Home 2016 elections Erik Gutshall for Arlington County Board

Erik Gutshall for Arlington County Board


1605_Erik Gutshall_6197_1500On Tuesday, Arlingtonians will hold a primary to select the Democratic nominee for County Board. The campaign between County Board Chair Libby Garvey and first-time candidate Erik Gutshall has been hard fought but Gutshall is by far the better choice.

Gutshall is a 20-year resident of Arlington with a distinguished record of civic voluntarism. As vice-chair of the Planning Commission, he has faced some of the most contentious land-use issues in the county. He’s also served on the Transportation Commission, as president of the Lyon Park Civic Association, and on the board of Doorways for Women and Families.

A successful small-business owner, Gutshall has seen firsthand how Arlington County policies can impact the growth of businesses we need to thrive. He’s a father of three children who attend Arlington schools and is committed to breaking down the silos between the County and School boards that for too long have plagued our planning process.

To be sure, Erik Gutshall is not a perfect candidate. A successful candidate must articulate a vision that connects personal values and experience to the challenges we face in this political moment. In short, it’s the ability to cogently explain why me and why now. Whether from political inexperience or poor campaign advice, his message has sometimes been more about how he is not Libby Garvey than why he is the right person for the County Board.

But Garvey has given Democrats even fewer reasons to support her. A 25-year veteran of both the County and School Board who has also run unsuccessfully for the House of Delegates and State Senate, Garvey has a knack for reading political tea leaves but a reputation for shirking detailed policy work. And she does not play well with others; in races from the School Board to the County Board, Garvey has rarely enjoyed the support of her colleagues. After a long career in public life, and a controversial first term on the County Board, it’s not at all clear what she wants to accomplish in another term.

Many Arlington Democrats have a legitimate beef with Ms. Garvey. After all, she committed political treason when she backed Republican-cum-Independent John Vihstadt over Democratic community activist Alan Howze in the special election to fill the board seat vacated early by Chris Zimmerman. This apostasy led to her resignation from the Arlington County Democratic Committee (ACDC) after the party’s Steering Committee acted to remove her. Although she has now rejoined ACDC, her decision to oppose the party’s nominee in the last election is reason itself to oppose her nomination.

This election, however, is about a great deal more than past political slights. Arlington’s commitment to citizen-driven government is at stake. In Arlington, we aspire to involve our bright and knowledgeable citizens in the workings of government. We ask them to evaluate issues and inform decisions before they are made. The payoff from all those meetings and public processes is supposed to be better decisions with broader community support.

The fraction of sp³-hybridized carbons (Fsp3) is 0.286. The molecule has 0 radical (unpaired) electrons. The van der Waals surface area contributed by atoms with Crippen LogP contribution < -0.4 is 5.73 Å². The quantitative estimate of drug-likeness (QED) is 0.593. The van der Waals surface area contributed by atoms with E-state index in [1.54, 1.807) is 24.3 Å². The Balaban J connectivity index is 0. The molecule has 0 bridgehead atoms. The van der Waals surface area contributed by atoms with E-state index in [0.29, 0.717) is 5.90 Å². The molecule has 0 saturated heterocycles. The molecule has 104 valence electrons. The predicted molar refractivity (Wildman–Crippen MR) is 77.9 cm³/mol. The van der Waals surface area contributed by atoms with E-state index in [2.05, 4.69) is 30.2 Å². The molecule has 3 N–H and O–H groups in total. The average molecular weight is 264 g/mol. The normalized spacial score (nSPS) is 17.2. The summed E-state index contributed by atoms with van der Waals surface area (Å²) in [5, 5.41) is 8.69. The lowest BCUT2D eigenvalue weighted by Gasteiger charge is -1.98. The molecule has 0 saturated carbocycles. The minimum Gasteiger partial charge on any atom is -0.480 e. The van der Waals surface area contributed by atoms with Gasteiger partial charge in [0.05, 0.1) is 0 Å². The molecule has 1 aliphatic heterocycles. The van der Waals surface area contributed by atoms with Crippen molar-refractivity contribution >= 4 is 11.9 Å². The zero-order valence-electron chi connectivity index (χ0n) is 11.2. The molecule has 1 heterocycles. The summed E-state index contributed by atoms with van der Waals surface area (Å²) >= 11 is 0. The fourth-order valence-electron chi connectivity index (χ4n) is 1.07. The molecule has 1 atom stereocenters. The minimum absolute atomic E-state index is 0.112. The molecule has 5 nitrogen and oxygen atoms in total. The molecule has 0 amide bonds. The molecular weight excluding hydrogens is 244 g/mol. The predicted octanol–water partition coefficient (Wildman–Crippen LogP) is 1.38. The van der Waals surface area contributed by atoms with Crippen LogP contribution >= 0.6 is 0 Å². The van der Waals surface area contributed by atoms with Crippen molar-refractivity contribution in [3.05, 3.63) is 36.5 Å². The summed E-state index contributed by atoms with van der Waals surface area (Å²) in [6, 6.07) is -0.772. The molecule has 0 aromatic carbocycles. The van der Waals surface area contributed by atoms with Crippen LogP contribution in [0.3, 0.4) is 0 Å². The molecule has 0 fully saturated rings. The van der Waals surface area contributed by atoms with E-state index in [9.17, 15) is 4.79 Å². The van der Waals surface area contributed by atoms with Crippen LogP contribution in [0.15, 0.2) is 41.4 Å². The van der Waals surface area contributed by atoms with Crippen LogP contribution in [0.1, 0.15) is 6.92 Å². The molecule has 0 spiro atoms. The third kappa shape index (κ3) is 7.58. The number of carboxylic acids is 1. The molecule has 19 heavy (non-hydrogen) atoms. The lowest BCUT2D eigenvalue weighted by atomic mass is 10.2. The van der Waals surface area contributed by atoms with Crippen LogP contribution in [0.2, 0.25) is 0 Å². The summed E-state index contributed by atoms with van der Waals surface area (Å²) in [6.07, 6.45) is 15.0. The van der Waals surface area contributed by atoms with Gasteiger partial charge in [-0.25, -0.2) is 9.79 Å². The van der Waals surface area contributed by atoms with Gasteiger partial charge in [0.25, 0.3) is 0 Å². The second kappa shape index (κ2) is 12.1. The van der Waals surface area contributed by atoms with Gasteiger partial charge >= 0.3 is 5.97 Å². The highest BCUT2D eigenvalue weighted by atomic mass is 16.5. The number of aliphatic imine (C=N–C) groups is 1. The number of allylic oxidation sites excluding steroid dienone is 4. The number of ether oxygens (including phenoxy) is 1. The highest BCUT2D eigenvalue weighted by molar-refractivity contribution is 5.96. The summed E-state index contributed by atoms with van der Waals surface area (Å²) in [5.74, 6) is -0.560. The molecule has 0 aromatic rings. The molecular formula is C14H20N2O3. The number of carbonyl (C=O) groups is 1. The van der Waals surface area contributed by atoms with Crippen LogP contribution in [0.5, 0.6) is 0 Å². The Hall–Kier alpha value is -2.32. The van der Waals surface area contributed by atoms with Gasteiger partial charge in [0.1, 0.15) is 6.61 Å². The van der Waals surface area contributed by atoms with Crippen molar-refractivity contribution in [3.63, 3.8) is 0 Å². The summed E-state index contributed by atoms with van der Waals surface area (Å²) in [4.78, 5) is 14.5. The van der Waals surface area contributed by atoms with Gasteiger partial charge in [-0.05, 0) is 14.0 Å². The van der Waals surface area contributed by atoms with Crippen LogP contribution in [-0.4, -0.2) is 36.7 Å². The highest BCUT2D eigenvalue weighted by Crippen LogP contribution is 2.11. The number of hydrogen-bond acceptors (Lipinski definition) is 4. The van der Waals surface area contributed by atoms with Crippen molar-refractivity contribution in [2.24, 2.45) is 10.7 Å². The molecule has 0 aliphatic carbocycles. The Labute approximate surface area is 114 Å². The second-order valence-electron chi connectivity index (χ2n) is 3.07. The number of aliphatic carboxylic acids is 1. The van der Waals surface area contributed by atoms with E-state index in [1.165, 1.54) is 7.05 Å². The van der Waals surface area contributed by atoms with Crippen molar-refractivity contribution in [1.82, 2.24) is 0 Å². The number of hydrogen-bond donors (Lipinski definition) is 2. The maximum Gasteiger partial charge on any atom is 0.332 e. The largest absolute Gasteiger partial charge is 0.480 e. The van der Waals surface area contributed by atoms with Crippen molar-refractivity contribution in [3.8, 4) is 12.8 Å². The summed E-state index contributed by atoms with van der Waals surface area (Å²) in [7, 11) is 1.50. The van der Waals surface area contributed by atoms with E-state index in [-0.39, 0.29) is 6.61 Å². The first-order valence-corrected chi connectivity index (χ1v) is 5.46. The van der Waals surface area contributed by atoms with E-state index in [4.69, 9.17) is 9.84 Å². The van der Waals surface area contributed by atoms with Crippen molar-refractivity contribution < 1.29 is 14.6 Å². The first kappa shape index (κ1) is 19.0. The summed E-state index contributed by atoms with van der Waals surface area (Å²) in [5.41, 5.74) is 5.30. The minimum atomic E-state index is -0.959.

The recent kerfuffle over the proposed Blue Ribbon Panel on Strategic Priorities is a prime example of a difference in approach that recommends Gutshall over Garvey. The Arlington Community Facilities Study Group, on which I served as former chair of the Arlington Public Schools Facilities Advisory Council, spent a year discussing how to satisfy diverse expectations with limited land and resources. The group made concrete recommendations to achieve more open, systematic and coordinated County Board and School Board decisions, including a process to improve communication and cooperation between elected bodies and staff.

But instead of adopting or even meaningfully debating these recommendations for making Arlington’s government work better, Garvey proposed to form a six-member panel with no public notice and no coordination with the School Board. The group’s task, to evaluate the County’s comprehensive plan and recommend changes, is a job already assigned to existing citizen commissions that have the responsibility for developing plan elements.

Gutshall has rightly criticized this approach, and in a 5-0 vote the County Board recently walked it back for belated public discussion. In Gutshall’s words, the blue-ribbon panel “moves us far away from the collaborative problem-solving that is part of Arlington’s DNA.” He’s right. Civic leaders, neighborhood activists and parents of school-aged kids are growing tired of processes that provide only the illusion of inclusion and put off the hard decisions for later. We can do better.

We need a leader who understands why the much-vaunted Arlington Way isn’t functioning as it should, and will commit to making it work again. Unfortunately, Garvey has shown no understanding of the underlying issues let alone a commitment to solve them.

In full disclosure, I was once a Garvey supporter. I served as volunteer press director for her first campaigns for school board and for her run for House of Delegates. But we began to part political company when she and former school board member Ed Fendley fought over whether to build a specialty program at the Reed School or a facility that could accommodate future elementary school growth. She supported the former and we are still paying for that mistake. In 2008, I – along with three of her then-school board colleagues – endorsed her opponent Karla Hagen. Garvey won.

Since then, Garvey has given me more cause for concern. Although she claimed to be agnostic on the Columbia Pike streetcar when she ran for County Board, she quickly opposed it upon election and spearheaded a divisive campaign to end the long-planned transportation and economic development project. One can argue, especially in light of Washington, D.C.’s troubled H Street streetcar rollout, that the streetcar was the wrong approach, but one cannot easily forget the dishonest campaign to develop an alternative bus-rapid transit system that itself cannot work on Columbia Pike due to the lack of a dedicated lane. We are still waiting for Garvey’s long promised plan to modernize transportation choices on the Pike. Garvey’s lack of support for the Community Facilities Study Group process is simply one more issue where we apparently disagree.